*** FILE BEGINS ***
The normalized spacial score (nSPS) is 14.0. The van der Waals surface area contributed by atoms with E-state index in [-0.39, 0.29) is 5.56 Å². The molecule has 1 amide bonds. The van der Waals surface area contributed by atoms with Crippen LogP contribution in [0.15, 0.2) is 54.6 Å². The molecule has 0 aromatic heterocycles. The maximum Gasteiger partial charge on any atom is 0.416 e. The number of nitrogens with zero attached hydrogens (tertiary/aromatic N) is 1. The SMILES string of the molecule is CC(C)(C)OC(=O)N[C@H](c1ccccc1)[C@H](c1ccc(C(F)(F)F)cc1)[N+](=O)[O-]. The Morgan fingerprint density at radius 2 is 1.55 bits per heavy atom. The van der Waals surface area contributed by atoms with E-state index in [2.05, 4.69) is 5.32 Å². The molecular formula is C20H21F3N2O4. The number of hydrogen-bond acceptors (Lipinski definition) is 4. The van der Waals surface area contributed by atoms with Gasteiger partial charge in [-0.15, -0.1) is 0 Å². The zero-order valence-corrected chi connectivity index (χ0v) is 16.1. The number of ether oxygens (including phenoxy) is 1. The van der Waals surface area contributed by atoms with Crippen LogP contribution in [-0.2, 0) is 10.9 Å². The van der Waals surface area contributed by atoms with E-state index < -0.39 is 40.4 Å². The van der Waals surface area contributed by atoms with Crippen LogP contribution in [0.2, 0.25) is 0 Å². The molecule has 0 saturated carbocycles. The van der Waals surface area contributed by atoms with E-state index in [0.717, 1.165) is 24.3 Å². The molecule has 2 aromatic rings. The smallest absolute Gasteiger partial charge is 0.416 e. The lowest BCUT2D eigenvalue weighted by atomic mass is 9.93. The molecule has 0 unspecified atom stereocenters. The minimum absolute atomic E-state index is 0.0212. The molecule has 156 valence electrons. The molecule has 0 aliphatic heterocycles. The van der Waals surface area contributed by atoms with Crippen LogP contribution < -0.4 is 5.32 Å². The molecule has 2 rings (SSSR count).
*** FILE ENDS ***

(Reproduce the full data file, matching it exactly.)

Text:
The normalized spacial score (nSPS) is 14.0. The van der Waals surface area contributed by atoms with E-state index in [-0.39, 0.29) is 5.56 Å². The molecule has 1 amide bonds. The van der Waals surface area contributed by atoms with Crippen LogP contribution in [0.15, 0.2) is 54.6 Å². The molecule has 0 aromatic heterocycles. The maximum Gasteiger partial charge on any atom is 0.416 e. The number of nitrogens with zero attached hydrogens (tertiary/aromatic N) is 1. The SMILES string of the molecule is CC(C)(C)OC(=O)N[C@H](c1ccccc1)[C@H](c1ccc(C(F)(F)F)cc1)[N+](=O)[O-]. The Morgan fingerprint density at radius 2 is 1.55 bits per heavy atom. The van der Waals surface area contributed by atoms with E-state index in [2.05, 4.69) is 5.32 Å². The molecular formula is C20H21F3N2O4. The number of hydrogen-bond acceptors (Lipinski definition) is 4. The van der Waals surface area contributed by atoms with Gasteiger partial charge in [-0.15, -0.1) is 0 Å². The zero-order valence-corrected chi connectivity index (χ0v) is 16.1. The number of ether oxygens (including phenoxy) is 1. The van der Waals surface area contributed by atoms with Crippen LogP contribution in [-0.2, 0) is 10.9 Å². The van der Waals surface area contributed by atoms with E-state index < -0.39 is 40.4 Å². The van der Waals surface area contributed by atoms with Crippen LogP contribution in [0.2, 0.25) is 0 Å². The molecule has 0 saturated carbocycles. The van der Waals surface area contributed by atoms with E-state index in [0.717, 1.165) is 24.3 Å². The molecule has 2 aromatic rings. The smallest absolute Gasteiger partial charge is 0.416 e. The lowest BCUT2D eigenvalue weighted by atomic mass is 9.93. The molecule has 0 unspecified atom stereocenters. The minimum absolute atomic E-state index is 0.0212. The molecule has 156 valence electrons. The molecule has 0 aliphatic heterocycles. The van der Waals surface area contributed by atoms with Crippen LogP contribution < -0.4 is 5.32 Å². The molecule has 2 rings (SSSR count).